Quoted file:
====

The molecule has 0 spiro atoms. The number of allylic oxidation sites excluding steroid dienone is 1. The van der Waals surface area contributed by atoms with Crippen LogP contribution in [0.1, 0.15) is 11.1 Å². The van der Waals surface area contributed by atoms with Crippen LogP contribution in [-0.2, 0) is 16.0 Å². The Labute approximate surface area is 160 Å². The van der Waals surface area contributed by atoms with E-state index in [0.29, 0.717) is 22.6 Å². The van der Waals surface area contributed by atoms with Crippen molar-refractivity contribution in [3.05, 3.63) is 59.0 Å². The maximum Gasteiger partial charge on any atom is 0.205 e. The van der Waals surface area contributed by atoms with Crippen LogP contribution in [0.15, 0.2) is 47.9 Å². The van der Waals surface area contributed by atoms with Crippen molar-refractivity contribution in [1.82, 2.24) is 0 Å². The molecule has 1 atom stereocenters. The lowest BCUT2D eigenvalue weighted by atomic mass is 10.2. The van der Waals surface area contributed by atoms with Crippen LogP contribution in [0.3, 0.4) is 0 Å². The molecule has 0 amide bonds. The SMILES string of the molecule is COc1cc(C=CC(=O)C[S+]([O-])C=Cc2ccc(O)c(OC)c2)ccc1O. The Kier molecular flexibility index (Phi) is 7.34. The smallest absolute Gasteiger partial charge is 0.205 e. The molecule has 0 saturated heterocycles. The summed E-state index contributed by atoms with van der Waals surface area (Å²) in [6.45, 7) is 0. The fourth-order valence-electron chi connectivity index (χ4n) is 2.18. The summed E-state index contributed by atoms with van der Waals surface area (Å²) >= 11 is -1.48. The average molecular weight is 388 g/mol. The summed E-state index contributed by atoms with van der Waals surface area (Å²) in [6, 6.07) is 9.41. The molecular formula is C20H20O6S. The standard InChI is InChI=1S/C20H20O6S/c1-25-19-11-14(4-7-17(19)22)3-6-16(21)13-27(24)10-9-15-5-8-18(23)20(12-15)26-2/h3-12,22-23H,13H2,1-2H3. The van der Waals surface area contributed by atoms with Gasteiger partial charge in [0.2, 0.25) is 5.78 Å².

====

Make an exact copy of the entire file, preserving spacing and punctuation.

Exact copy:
The molecule has 0 spiro atoms. The number of allylic oxidation sites excluding steroid dienone is 1. The van der Waals surface area contributed by atoms with Crippen LogP contribution in [0.1, 0.15) is 11.1 Å². The van der Waals surface area contributed by atoms with Crippen LogP contribution in [-0.2, 0) is 16.0 Å². The Labute approximate surface area is 160 Å². The van der Waals surface area contributed by atoms with E-state index in [0.29, 0.717) is 22.6 Å². The van der Waals surface area contributed by atoms with Crippen molar-refractivity contribution in [3.05, 3.63) is 59.0 Å². The maximum Gasteiger partial charge on any atom is 0.205 e. The van der Waals surface area contributed by atoms with Crippen LogP contribution in [0.15, 0.2) is 47.9 Å². The van der Waals surface area contributed by atoms with Crippen molar-refractivity contribution in [1.82, 2.24) is 0 Å². The molecule has 1 atom stereocenters. The lowest BCUT2D eigenvalue weighted by atomic mass is 10.2. The van der Waals surface area contributed by atoms with Crippen LogP contribution in [0.3, 0.4) is 0 Å². The molecule has 0 amide bonds. The SMILES string of the molecule is COc1cc(C=CC(=O)C[S+]([O-])C=Cc2ccc(O)c(OC)c2)ccc1O. The Kier molecular flexibility index (Phi) is 7.34. The smallest absolute Gasteiger partial charge is 0.205 e. The molecule has 0 saturated heterocycles. The summed E-state index contributed by atoms with van der Waals surface area (Å²) in [6.45, 7) is 0. The fourth-order valence-electron chi connectivity index (χ4n) is 2.18. The summed E-state index contributed by atoms with van der Waals surface area (Å²) >= 11 is -1.48. The average molecular weight is 388 g/mol. The summed E-state index contributed by atoms with van der Waals surface area (Å²) in [6, 6.07) is 9.41. The molecular formula is C20H20O6S. The standard InChI is InChI=1S/C20H20O6S/c1-25-19-11-14(4-7-17(19)22)3-6-16(21)13-27(24)10-9-15-5-8-18(23)20(12-15)26-2/h3-12,22-23H,13H2,1-2H3. The van der Waals surface area contributed by atoms with Gasteiger partial charge in [0.2, 0.25) is 5.78 Å².